Variously in its responses the Respondent has asserted on the one hand that under Russian Federal Law it is unlawful for Boeder Public Organisation to trade and on the other hand that Boeder is in the process of applying for trade mark registrations for BOEDER. How can that be? Who or what was Expresspost, whose name featured in the first Whois search result conducted by the Complainant?
These and other unanswered questions render the Panel unable to make a positive finding that the Respondent has rights or legitimate interests in respect of the Domain Name, but it is unnecessary for the Panel to address this issue further in light of his finding under the next heading.
C. Registered and Used in Bad Faith
The substantive part of the Complaint dealing with bad faith is very short. It reads in full as follows:
“Since the Domain Name was registered on 30 October 2002 and is not used yet, the Domain Name was registered primarily for the purpose of selling, renting, or otherwise transferring the Domain Name registration to the owner of the trade mark, or to a competitor of that Complainant, for valuable consideration in excess of the Respondent’s out-of-pocket expenses directly related to the Domain Name”.
Rarely, will mere non-use of a domain name over a two year period constitute sufficient evidence of bad faith. Ordinarily, there will have to be other circumstances helping to reach that conclusion e.g. a relationship between the parties or a particularly famous and/or distinctive domain name. Here, Boeder is a surname familiar in several European countries and it is relevant to note that the Complaint contains absolutely no information about the Complainant beyond the fact that it owns relevant trade mark registrations.
The Complainant asserts that the period of non-use leads to the inescapable conclusion that the Respondent registered the Domain Name in order to sell it to the Complainant or a competitor of the Complainant at a profit. That allegation might have been helped by evidence to show that the Respondent had contacted the Complainant with a view to selling it. The Complaint contained no such evidence.
The only evidence as to prior contact between the parties was produced by the Respondent. It appears that on several occasions the Complainant’s Patent agent contacted the Respondent with a view to acquiring the Domain Name, but failed to elicit a response. The Complainant has not challenged this evidence despite having had an opportunity to do so. Given the nature of the Complainant’s bad faith allegation, the failure of the Complainant to disclose this relevant information in the Complaint is, to say the least, most unfortunate.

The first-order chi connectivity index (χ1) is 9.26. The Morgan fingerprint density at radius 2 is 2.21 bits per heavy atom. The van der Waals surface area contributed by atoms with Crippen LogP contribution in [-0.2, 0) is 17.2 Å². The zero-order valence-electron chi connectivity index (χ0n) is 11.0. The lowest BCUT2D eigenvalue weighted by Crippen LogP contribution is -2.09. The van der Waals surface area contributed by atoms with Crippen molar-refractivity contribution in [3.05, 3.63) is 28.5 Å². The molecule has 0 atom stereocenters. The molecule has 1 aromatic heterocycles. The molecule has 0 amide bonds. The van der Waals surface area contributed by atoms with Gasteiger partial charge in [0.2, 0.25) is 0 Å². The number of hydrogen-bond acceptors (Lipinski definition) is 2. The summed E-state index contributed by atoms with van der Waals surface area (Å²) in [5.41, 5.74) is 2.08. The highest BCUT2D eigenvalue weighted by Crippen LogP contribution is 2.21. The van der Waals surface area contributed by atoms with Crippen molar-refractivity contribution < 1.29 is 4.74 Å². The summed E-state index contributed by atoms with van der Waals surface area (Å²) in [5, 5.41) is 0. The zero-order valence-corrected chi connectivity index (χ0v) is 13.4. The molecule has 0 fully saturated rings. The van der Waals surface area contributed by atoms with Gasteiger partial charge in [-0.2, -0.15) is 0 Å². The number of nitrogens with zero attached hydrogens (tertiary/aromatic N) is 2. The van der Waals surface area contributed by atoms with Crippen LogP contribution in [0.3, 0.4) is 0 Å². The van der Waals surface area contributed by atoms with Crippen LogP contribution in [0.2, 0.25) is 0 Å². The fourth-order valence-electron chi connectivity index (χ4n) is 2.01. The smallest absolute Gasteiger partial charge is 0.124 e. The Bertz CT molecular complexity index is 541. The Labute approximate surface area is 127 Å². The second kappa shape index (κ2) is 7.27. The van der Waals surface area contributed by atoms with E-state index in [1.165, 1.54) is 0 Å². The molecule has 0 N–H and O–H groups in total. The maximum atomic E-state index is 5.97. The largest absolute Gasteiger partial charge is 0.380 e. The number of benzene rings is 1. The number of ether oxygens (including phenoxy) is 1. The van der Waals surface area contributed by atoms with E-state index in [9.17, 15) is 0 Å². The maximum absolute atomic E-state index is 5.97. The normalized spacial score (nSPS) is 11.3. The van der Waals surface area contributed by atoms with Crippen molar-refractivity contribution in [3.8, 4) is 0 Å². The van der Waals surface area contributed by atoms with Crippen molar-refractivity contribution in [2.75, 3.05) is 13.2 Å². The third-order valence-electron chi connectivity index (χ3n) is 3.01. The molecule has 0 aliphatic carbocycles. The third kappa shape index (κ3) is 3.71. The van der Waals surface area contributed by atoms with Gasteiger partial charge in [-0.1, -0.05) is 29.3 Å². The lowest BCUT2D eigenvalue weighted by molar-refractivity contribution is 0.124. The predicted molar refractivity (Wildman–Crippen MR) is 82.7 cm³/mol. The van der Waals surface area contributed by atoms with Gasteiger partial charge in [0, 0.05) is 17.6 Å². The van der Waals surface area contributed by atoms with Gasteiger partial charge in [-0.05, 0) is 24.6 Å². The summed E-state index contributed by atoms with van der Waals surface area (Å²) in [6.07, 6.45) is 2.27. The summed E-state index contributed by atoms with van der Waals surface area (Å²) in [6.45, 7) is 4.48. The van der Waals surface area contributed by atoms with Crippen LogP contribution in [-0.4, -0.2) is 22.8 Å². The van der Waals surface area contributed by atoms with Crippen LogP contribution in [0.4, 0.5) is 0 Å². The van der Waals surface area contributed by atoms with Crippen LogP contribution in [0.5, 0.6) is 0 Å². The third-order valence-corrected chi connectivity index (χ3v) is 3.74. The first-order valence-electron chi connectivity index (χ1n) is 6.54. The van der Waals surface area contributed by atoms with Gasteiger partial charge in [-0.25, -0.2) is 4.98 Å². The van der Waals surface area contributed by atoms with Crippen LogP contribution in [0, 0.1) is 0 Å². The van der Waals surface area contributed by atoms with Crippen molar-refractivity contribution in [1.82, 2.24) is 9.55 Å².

However, as already pointed out, the Respondent’s evidence (not challenged by the Complainant) is that as at the date of the Complaint the Respondent had only been in possession of the Domain Name for less than 10 months.
In the result the Panel finds that the Complainant has failed to satisfy the Panel that the Domain Name was registered and is being used in bad faith.
While that disposes of the Complaint, two other matters need to be addressed, namely:
1. In one of its submissions the Respondent asserts that “due to financial dependence of WIPO on a complainant, there may be observed a clear tendency to decide the disputes without a proper analysis of the situation, to presume Respondent’s burden of proof”. The allegation is utterly misconceived. It is the panelists who apply the Policy when it comes to the decisions, not WIPO. The panelists are independent. Their fees, which are modest, are paid by WIPO, a not-for-profit organization, out of the funds received from the parties. The panelists have no interest in the matter other than to do their best to arrive at a just result within the terms of the Policy. Their professional reputations depend upon an honest, independent, unbiased approach to their task as evidenced by the published decisions.
2. The Respondent’s primary position (as set out in section 5B above) is that the Complaint is fundamentally flawed in that it does not begin to address in any proper form the second and third elements to be proved by a Complainant under paragraph 4(a) of the Policy. Thus, the Respondent argues, the Complainant never got off first base and what the Respondent did or did not say in response is irrelevant.
As is apparent from the procedural history of this case (see section 3 above)
and in particular the procedural orders issued by the Panel, the Panel takes
a broader view. It should not be forgotten that panelists in performing their
duties under the Policy are required to take into account all the submissions
put in by the parties. Had the Respondent not filed a Response, the Panel would
have dismissed the Complaint on the same basis, namely that it has not proved
bad faith registration and use. However, by filing a response featuring an explanation
which on its face, in the view of the Panel, lacked credibility, the Respondent
bolstered the Complaint to a material degree. Had the Respondent not produced
documentary evidence pre-dating the registration of the Domain Name to support
the Respondent’s story, the Panel would have concluded on the balance
of probabilities that the explanation was not true. Why would a respondent produce
a false response if it were not to defeat a well-founded (albeit badly expressed)
For all the foregoing reasons, the Complaint is denied.
Dated: January 19, 2006